Monday 4 November 2019

Interview with Jason Loftus - Producer of #NoJoke

In #NoJoke, singer Andrew Cole sets out to convince his musical idols to help him make a song for victims of bullying. He’s joined by Jeff Goldblum, Slash, Patrick Stewart, Lemmy, Chad Smith, Jane Lynch and more, who share their talents and their sometimes painful experiences. Andrew’s journey to understand bullying leads him to experts and to the ghosts of his own past—going beyond the tropes of today’s anti-bullying campaigns to the heart of the issue.

From writer/director Manfred Becker,  #NoJoke chronicles a musician's journey to create a song with some of the biggest stars in the industry. Along the way, he faces up to his painful past, while giving viewers a deep personal insight into the issue of bullying.

Ozzy Osbourne, Meat Loaf, Charlie Sheen, Michael Biehn, Diego Boneta, Julian Lennon and Steve Vai also feature in #NoJoke, available October 22 On Demand and Digital from Indiecan Entertainment. 

Now, for the unversed, what does a producer do?

The producer has the final responsibility for both the business and creative decisions on a film. What that actually means will vary depending on the size of your team and the nature and scale of the project, but on a very small team it can seem like everything. I’m fortunate to have had other producers working with me on this project, who’ve carried big parts of the load.

Generally, though, a producer can be responsible right from the outset with securing the rights needed to make a film, financing the project, hiring and then overseeing the production team, overseeing post-production, and then dealing with distribution and marketing, either directly or by contracting and engaging with third parties.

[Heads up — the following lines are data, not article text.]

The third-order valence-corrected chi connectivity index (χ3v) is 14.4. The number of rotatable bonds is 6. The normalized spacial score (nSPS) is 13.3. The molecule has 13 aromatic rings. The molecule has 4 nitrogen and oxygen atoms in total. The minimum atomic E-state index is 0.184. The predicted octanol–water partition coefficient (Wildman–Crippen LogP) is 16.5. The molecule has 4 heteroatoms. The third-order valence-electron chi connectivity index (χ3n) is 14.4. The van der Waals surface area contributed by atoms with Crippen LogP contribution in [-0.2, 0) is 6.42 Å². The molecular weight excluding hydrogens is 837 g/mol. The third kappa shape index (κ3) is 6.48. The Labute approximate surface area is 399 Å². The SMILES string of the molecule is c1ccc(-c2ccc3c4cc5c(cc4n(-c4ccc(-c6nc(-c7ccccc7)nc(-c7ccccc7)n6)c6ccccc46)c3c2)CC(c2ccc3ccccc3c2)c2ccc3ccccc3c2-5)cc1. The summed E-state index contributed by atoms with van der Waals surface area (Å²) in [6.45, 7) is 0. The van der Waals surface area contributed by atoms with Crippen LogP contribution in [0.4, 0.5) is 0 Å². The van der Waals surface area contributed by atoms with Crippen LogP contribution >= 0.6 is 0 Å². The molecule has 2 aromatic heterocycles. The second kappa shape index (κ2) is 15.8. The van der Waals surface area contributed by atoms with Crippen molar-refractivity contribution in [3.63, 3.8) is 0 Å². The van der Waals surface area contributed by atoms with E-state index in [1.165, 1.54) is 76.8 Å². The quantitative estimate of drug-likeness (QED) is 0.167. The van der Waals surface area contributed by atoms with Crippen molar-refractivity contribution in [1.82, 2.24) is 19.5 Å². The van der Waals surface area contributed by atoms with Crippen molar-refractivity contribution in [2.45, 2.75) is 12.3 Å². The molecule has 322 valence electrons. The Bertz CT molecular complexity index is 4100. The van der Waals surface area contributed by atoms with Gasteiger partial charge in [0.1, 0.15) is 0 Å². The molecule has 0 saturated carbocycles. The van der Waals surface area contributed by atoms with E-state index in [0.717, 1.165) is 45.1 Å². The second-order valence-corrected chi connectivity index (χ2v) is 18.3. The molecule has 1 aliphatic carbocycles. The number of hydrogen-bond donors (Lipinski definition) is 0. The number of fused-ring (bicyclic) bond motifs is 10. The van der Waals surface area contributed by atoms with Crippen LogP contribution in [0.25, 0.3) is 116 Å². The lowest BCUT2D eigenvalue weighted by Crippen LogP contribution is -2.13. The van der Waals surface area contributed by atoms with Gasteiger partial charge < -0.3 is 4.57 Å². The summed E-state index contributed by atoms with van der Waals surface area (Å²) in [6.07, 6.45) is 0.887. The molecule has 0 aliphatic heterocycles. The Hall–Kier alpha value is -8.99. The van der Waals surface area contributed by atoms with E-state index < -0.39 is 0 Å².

And you’ve been an executive producer on some of the films – how does being an EP differ from being a producer?

In film, an EP may be less involved in terms of day-to-day supervision. They may also play valuable but more limited roles in terms of financing the project or providing creative direction or input. When I’ve played this role, it’s sometimes because the film belongs to another filmmaker and I have simply assisted that filmmaker secure some financing and helped in limited areas with the creative. In other cases, I have owned the project but had a producer handling most of the day-to-day work and decisions. In television, the executive producer credit is a bit different and can imply that person has played some of the roles that the main producer would with a film, such as securing the rights to make the project, financing it, and supervising its development.

In terms of your main responsibilities on #NoJoke, what were you in charge of?

My primary responsibilities involved funding the project, building the right team, and then working with that team to make sure we could deliver our film.

My producing partner, Adam Leipzig, and I hopped onto what was already a moving train with this project. Andrew Cole was a relatively unknown singer-songwriter, but he had begun convincing some big Hollywood names to join him in making this song about bullying.